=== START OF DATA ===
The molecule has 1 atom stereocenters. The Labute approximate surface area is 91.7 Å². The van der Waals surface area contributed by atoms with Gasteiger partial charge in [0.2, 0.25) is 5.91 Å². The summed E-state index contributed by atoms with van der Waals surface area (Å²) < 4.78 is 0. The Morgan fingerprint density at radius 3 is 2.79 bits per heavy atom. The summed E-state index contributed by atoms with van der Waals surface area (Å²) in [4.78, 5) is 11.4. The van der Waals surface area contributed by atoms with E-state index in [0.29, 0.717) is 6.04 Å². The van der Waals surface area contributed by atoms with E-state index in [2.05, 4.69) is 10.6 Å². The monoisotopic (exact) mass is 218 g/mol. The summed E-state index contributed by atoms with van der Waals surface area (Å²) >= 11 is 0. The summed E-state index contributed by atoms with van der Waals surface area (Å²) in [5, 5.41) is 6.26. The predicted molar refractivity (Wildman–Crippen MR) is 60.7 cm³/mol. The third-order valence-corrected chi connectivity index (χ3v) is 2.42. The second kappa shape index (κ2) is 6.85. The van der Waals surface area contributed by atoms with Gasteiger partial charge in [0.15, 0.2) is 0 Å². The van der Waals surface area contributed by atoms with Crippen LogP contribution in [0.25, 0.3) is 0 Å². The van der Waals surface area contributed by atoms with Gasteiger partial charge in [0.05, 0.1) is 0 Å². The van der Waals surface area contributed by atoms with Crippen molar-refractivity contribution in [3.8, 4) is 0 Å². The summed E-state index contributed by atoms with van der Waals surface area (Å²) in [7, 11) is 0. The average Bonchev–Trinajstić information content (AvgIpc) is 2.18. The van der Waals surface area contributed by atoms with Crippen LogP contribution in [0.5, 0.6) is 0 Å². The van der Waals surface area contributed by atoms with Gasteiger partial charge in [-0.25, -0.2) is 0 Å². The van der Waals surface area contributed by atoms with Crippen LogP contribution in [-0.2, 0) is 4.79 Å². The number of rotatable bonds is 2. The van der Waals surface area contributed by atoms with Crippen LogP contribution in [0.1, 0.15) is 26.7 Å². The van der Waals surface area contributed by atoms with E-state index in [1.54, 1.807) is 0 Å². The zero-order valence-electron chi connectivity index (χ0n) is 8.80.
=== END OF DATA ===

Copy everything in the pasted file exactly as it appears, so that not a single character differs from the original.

The molecule has 1 atom stereocenters. The Labute approximate surface area is 91.7 Å². The van der Waals surface area contributed by atoms with Gasteiger partial charge in [0.2, 0.25) is 5.91 Å². The summed E-state index contributed by atoms with van der Waals surface area (Å²) < 4.78 is 0. The Morgan fingerprint density at radius 3 is 2.79 bits per heavy atom. The summed E-state index contributed by atoms with van der Waals surface area (Å²) in [4.78, 5) is 11.4. The van der Waals surface area contributed by atoms with E-state index in [0.29, 0.717) is 6.04 Å². The van der Waals surface area contributed by atoms with E-state index in [2.05, 4.69) is 10.6 Å². The monoisotopic (exact) mass is 218 g/mol. The summed E-state index contributed by atoms with van der Waals surface area (Å²) >= 11 is 0. The summed E-state index contributed by atoms with van der Waals surface area (Å²) in [5, 5.41) is 6.26. The predicted molar refractivity (Wildman–Crippen MR) is 60.7 cm³/mol. The third-order valence-corrected chi connectivity index (χ3v) is 2.42. The second kappa shape index (κ2) is 6.85. The van der Waals surface area contributed by atoms with Gasteiger partial charge in [0.15, 0.2) is 0 Å². The van der Waals surface area contributed by atoms with Crippen LogP contribution in [0.25, 0.3) is 0 Å². The van der Waals surface area contributed by atoms with Gasteiger partial charge in [0.05, 0.1) is 0 Å². The van der Waals surface area contributed by atoms with Crippen molar-refractivity contribution in [3.8, 4) is 0 Å². The summed E-state index contributed by atoms with van der Waals surface area (Å²) in [7, 11) is 0. The average Bonchev–Trinajstić information content (AvgIpc) is 2.18. The van der Waals surface area contributed by atoms with Crippen LogP contribution in [0.5, 0.6) is 0 Å². The van der Waals surface area contributed by atoms with Gasteiger partial charge in [-0.25, -0.2) is 0 Å². The van der Waals surface area contributed by atoms with Crippen LogP contribution in [-0.2, 0) is 4.79 Å². The number of rotatable bonds is 2. The van der Waals surface area contributed by atoms with Crippen LogP contribution in [0.1, 0.15) is 26.7 Å². The van der Waals surface area contributed by atoms with E-state index in [1.54, 1.807) is 0 Å². The zero-order valence-electron chi connectivity index (χ0n) is 8.80.